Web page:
The core of The Dreadful Pro-Se Schmalfeldt’s problem is not that he is trying to use an unconstitutional statute and whether the federal court would enforce it. He has an even more basic procedural issue. He is trying to use a criminal statute as the basis of a civil claim. When a pro se litigant tries that (lawyers never seem to make the mistake), the court throws out the complaint without having to get into the issue of the law’s constitutionality. Here’s what the court said the last time a pro se litigant tried to use § 16-7-150 as the basis for a civil claim—
In short, he cannot bring a civil action for alleged violations of criminal statutes, see S.C. Code Ann. § 17-1-10[.]
Sanders v. Lowe’s Home Centers, LLC, et al., Case No. 15-CV-2313-JMC-PJG, Order and Opinion, ECF No. 103, (D.S.C. Sep. 27, 2016) at 6. (I suppose the reason the Cabin Boy™ missed this one is that it was issued the same day as the hearing in which Judge Hecker denied all of TDPS’s motions to dismiss in the Hoge v. Kimberlin, et al. lawsuit.)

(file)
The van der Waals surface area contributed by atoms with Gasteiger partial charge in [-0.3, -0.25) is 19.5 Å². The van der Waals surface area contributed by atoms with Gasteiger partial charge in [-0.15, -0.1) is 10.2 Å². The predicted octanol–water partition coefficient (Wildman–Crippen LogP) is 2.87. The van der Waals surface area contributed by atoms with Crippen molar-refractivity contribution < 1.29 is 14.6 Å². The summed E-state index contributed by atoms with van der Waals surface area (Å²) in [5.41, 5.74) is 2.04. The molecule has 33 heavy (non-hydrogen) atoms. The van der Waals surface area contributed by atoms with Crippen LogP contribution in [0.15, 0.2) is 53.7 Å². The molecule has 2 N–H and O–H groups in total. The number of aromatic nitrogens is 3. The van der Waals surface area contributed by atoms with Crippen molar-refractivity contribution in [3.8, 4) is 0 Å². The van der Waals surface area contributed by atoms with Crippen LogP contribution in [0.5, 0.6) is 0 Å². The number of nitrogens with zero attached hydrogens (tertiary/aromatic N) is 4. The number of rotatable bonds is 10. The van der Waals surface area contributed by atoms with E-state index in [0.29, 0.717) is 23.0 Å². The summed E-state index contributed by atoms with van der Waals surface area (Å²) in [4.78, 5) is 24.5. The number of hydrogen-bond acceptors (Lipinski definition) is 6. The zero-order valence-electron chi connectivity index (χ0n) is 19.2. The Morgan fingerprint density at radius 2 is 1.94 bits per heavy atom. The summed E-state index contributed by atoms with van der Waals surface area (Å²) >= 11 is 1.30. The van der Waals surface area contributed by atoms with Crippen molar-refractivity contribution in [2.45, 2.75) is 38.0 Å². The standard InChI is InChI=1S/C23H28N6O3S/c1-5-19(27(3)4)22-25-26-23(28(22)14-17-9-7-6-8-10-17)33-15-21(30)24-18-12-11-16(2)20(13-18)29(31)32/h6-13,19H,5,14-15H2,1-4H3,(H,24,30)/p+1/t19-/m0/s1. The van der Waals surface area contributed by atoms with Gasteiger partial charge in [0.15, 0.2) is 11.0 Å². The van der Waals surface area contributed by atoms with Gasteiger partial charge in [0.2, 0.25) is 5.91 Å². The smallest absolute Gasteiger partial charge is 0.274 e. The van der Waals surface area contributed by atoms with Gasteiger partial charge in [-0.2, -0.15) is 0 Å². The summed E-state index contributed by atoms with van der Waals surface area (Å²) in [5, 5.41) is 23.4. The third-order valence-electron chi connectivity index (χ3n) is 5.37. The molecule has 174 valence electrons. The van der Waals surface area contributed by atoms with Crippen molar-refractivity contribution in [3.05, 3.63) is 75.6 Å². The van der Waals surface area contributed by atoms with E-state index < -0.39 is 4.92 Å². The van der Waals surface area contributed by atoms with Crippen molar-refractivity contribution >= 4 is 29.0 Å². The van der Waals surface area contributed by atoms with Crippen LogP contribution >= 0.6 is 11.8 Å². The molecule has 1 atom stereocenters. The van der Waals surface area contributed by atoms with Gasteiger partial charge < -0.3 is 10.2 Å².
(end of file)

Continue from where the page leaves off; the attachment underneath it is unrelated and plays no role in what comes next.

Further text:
As I said in today’s TKPOTD, I don’t expect to need my motion to dismiss after the Magistrate Judge reviews Schmalfeldt’s complaint.
Everything is proceeding as I have foreseen.
UPDATE—The Gentle Reader may wish to note that the last time the U. S. District had to rule on a case in which a pro se litigant was stupid enough to try to use the South Carolina’s criminal defamation statute as the basis for a civil claim was for a case filed in 2015. (The first two digits of the case number correspond to the year the case was filed.) So it’s been almost two years since a pro se litigant has filed such an inept defamation case in that court.